Group of six casually dressed teenagers - three boys and three girls, smiling and jumping in the air outside a building.

Friends are particularly important to young people so being prevented from seeing them could have been especially detrimental.

Young people were the hardest hit as the second Covid-19 lockdown took its toll on the mental health and wellbeing of the Welsh population, new research has revealed.

The study - the first to compare experiences during the first and second lockdowns of the pandemic– discovered levels of wellbeing dropped significantly between the two periods with those aged between 16 and 24 and people living in deprived areas the most affected.

The Wales Wellbeing research group - a collaboration between Swansea University, Cardiff University, and the NHS in Wales – was set up to monitor just what issues most affected the population. It has carried out a series of surveys throughout the coronavirus crisis. asking the Welsh public how they have been coping.

Headed by Professor Nicola Gray, of Swansea University’s School of Psychology and Professor Robert Snowden, from Cardiff University, it has now revealed:

  • Clinically significant levels of psychological distress in 40.4 per cent of participants in the second survey, a 9.8 per cent increase from the first survey;
  • Poorer mental health in women, younger adults, and those from deprived areas; and,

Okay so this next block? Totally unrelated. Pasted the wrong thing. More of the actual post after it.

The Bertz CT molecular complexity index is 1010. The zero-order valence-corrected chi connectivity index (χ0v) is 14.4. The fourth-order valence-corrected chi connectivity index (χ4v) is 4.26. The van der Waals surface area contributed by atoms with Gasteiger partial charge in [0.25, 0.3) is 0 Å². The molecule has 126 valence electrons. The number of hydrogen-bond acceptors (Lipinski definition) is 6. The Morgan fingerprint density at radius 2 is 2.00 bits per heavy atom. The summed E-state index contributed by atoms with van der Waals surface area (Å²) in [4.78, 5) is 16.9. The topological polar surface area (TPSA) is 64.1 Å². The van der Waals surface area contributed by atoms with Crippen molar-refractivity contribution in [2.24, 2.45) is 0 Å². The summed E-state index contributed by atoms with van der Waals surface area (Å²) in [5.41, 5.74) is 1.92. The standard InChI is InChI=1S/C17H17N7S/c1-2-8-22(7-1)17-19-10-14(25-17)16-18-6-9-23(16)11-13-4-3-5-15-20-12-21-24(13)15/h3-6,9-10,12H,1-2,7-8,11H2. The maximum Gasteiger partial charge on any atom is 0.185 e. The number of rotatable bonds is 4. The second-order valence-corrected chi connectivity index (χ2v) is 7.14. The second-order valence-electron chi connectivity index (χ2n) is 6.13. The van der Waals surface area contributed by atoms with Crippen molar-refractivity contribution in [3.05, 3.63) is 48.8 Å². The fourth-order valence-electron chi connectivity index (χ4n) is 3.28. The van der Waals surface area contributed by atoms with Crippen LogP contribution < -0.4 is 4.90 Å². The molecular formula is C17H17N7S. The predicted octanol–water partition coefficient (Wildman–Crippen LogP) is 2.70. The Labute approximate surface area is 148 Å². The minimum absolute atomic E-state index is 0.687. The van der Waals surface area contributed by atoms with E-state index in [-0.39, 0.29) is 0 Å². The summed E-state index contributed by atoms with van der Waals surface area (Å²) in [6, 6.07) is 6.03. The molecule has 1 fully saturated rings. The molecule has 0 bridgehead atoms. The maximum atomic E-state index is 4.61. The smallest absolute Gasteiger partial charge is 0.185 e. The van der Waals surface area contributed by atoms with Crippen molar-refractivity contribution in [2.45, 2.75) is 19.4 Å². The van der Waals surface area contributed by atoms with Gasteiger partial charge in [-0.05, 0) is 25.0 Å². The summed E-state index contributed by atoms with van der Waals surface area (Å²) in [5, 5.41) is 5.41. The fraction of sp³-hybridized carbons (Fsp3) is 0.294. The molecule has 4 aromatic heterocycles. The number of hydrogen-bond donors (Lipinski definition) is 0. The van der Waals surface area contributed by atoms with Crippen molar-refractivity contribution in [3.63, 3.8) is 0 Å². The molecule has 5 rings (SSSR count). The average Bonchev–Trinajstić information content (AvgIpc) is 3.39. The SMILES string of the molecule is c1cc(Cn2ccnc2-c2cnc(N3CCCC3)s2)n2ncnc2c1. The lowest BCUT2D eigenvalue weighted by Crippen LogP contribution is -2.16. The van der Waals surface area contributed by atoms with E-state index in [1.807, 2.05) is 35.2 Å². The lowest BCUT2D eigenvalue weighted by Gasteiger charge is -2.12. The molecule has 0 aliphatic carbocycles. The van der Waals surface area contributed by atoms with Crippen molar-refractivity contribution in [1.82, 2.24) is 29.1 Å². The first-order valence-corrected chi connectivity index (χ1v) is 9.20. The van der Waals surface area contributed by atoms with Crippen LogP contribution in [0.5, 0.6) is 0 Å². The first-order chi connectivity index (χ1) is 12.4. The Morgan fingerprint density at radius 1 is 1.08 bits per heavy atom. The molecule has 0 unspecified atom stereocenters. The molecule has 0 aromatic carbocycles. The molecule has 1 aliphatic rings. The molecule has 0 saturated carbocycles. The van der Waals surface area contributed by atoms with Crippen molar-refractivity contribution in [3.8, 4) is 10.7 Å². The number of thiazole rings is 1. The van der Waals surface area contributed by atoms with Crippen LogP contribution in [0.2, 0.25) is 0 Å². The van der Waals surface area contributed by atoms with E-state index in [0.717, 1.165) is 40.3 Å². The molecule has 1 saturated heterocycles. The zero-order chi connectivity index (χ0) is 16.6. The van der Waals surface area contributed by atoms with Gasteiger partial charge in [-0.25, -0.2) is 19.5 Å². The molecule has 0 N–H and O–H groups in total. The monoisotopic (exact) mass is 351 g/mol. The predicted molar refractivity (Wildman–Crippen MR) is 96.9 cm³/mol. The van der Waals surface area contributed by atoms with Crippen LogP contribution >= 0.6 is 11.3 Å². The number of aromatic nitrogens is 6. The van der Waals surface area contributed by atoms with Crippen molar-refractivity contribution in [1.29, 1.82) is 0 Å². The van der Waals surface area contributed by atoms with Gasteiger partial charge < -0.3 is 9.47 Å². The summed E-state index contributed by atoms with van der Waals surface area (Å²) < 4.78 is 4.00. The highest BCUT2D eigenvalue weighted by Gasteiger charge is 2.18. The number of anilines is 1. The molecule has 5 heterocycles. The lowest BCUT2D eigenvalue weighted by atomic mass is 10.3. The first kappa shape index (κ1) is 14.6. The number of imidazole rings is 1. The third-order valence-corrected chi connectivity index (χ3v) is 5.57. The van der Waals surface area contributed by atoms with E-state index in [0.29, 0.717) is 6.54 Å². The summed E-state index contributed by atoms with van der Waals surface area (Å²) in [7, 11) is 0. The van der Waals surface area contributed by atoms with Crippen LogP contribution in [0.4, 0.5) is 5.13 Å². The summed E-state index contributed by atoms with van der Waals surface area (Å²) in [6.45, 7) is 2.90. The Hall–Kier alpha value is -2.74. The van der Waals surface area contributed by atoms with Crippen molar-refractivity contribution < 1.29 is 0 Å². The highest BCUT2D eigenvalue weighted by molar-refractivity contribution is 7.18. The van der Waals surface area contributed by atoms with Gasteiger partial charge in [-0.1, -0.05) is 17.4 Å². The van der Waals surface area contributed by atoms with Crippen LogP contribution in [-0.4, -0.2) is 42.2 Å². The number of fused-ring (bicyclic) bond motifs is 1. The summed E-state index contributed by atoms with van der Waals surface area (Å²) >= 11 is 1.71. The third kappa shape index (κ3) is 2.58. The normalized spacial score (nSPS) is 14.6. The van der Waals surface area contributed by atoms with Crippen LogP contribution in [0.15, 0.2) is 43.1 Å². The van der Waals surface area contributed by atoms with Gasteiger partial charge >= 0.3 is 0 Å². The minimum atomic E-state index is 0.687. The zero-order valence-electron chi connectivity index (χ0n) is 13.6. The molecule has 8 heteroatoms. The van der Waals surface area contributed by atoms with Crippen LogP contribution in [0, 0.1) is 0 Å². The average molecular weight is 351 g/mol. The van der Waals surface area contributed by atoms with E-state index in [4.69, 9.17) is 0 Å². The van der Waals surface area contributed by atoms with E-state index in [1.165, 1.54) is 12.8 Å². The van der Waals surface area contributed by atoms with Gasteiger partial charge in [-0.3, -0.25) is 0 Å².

• The greatest reduction in mental health in the youngest age group (16-24 years old).

Its latest findings, based on surveys carried out by between June and July 2020 and January to March 2021, have just been published in online journal Advances in Mental Health.

The researchers examined the responses of 12,989 participants to the Wave 1 survey and 10,428 participants to the Wave 2 survey.
Their answers showed levels of wellbeing were lower in the second survey compared to the first, which were already low compared to pre-pandemic data from 2019.

Professor Gray said: “Of most note is that the decrease in mental health is greatest in younger people, exaggerating the existing imbalance in mental health for these younger people. Thus, 66.3 per cent of the youngest group sampled were reporting moderate to severe psychological distress compared to 16.7 per cent of those 75 and older.

“These results suggest that the presence of a second period of lockdown may be responsible for the present findings of a decline in mental health.”

She said the data shows young people’s mental health is especially vulnerable to lockdown restrictions: “There are many potential reasons. We know peer relationships play an especially important role in protecting adolescents against anxiety, depression, and suicidal ideation.

“So, any restrictions that limit peer contact are likely to be especially detrimental to younger people. Younger age groups also have lower resilience compared to older people and they have less financial and employment security.”

Professor Bob Snowden added: “While there needs to be more research to understand the causal elements, our finding that younger individuals continue to be more adversely impacted by the pandemic must be considered by those responsible for planning wellbeing support for communities during the pandemic and beyond.”

The team now hopes its findings will reinforce the need to consider wellbeing as we gradually move on from Covid-19.

Professor Gray said: “The virus has caused a global crisis with unprecedented impact. Continual monitoring of population wellbeing and psychological distress levels, alongside investigations into the causes of decreased mental wellbeing, is vital.

“Post-pandemic recovery programmes must address the increase in mental health and wellbeing difficulties in young people, individuals from deprived areas, and women.”

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